TWO FOR THE MONEY Add To My Top 10
Don’t Bet On This One
Release Date: October 07, 2005
Rating: R (for pervasive language, a
scene of sexuality and a
Runtime: 122 Minutes
Distributor: Universal Pictures
Director: D. J. Caruso
Executive Producer: Guy McElwaine
Writer: Jay Cohen
Address Comments To:Bob Wright, Chairman/CEO
Ron Meyer, President/COO
Stacey Snider, Chairman
100 Universal City Plaza
Universal City, CA 91608-1085
Phone: (818) 777-1000
Web Page: www.universalstudios.com
After a career ending injury steals any hope that Brandon has of becoming a professional football player, he finds himself working for a small, Vegas 900 phoneline company and making the picks-of-the-week for college football gamblers. His knowledge of the teams and his correct-pick-percentages grab the attention of big-time sports bookie, Walter Abrams. Abrams offers Brandon a lucrative career as one of his bookies in New York City. Soon Brandon Lang, the small-town, southern boy with charm, modesty and virtue, is transformed into John Anthony, the big-city, wheelin-dealin’ talk-of-the-town cutthroat playboy who’s next big high comes from the next big game.
As Brandon’s alter-ego, John Anthony, continues his lucky picking streak, the payoffs get higher but so do the stakes. Pretty soon, millions of dollars of other people’s money are riding on each decision John Anthony makes. Then, in true Hollywood-formula fashion, the lucky streak runs out. With his world falling apart, personal threats coming in from big players and Walter pushing him to the brink, John Anthony must either find the edge he lost or lose it all.
TWO FOR THE MONEY is well-made, the performers give their all, and the director finds some nice moments to reveal how compulsive living can lead to self-destruction. Matthew McConaughey commits 110% to the Jekyll-Hyde-like transformation from Brandon Lang to John Anthony, and his southern charm and magnetic personality make him easy to watch. Al Pacino does his usual “chewing up the scenery” as Walter Abrams, a man driven to the edge by his compulsions. Even though Pacino is always Pacino, he makes some nice character choices that portray the depth of Walter’s addictions. Rene Russo does a wonderful job as Walter’s wife who does all she can to keep Walter from falling off the edge on which he is so precariously perched.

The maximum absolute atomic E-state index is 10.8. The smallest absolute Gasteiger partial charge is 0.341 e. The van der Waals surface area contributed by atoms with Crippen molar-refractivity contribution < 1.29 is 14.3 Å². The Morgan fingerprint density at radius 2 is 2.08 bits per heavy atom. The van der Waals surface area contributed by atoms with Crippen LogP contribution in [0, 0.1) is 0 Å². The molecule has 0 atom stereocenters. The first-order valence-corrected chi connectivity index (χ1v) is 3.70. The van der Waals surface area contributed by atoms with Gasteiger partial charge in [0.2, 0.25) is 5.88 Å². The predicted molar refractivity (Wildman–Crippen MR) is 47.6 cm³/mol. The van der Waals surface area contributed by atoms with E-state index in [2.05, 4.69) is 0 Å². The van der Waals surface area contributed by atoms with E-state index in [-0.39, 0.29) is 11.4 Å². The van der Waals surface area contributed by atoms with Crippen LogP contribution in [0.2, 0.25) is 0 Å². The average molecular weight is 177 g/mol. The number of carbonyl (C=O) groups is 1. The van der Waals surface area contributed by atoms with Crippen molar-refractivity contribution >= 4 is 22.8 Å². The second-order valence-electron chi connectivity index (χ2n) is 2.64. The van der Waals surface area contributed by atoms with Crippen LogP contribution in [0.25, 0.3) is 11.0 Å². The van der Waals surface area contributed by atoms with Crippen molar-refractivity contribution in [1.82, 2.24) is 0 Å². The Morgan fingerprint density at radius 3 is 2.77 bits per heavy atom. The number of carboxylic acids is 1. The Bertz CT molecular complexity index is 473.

Even though the movie itself is a complete journey that shows the pitfalls, dangers and addictions of gambling, the audience must, regrettably, endure the journey. With strong addictive behavior (in all its grossness) depicted, the movie overwhelms viewers with its look at the “dark side.” Add to that the sexuality, fornication, nudity, prostitution, human defecation, and overly abundant foul language, the audience has a nice mixture of “the worst humankind has to offer.” However, the movie does give moviegoers a look all of the characters’ individual redemptions. With very few pros and a lot of cons, TWO FOR THE MONEY is definitely not one to bet on.
Well made and acted, TWO FOR THE MONEY is a complete journey that shows the pitfalls, dangers and addictions of gambling. Regrettably, the audience must endure the journey. With strong addictive behavior shown, the movie overwhelms you with its look at the “dark side.” Add to that the sexuality, fornication, nudity, prostitution, human defecation, and overly abundant foul language, the audience has a nice mixture of “the worst humankind has to offer.” With very few pros and a lot of cons, TWO FOR THE MONEY is definitely not one to bet on.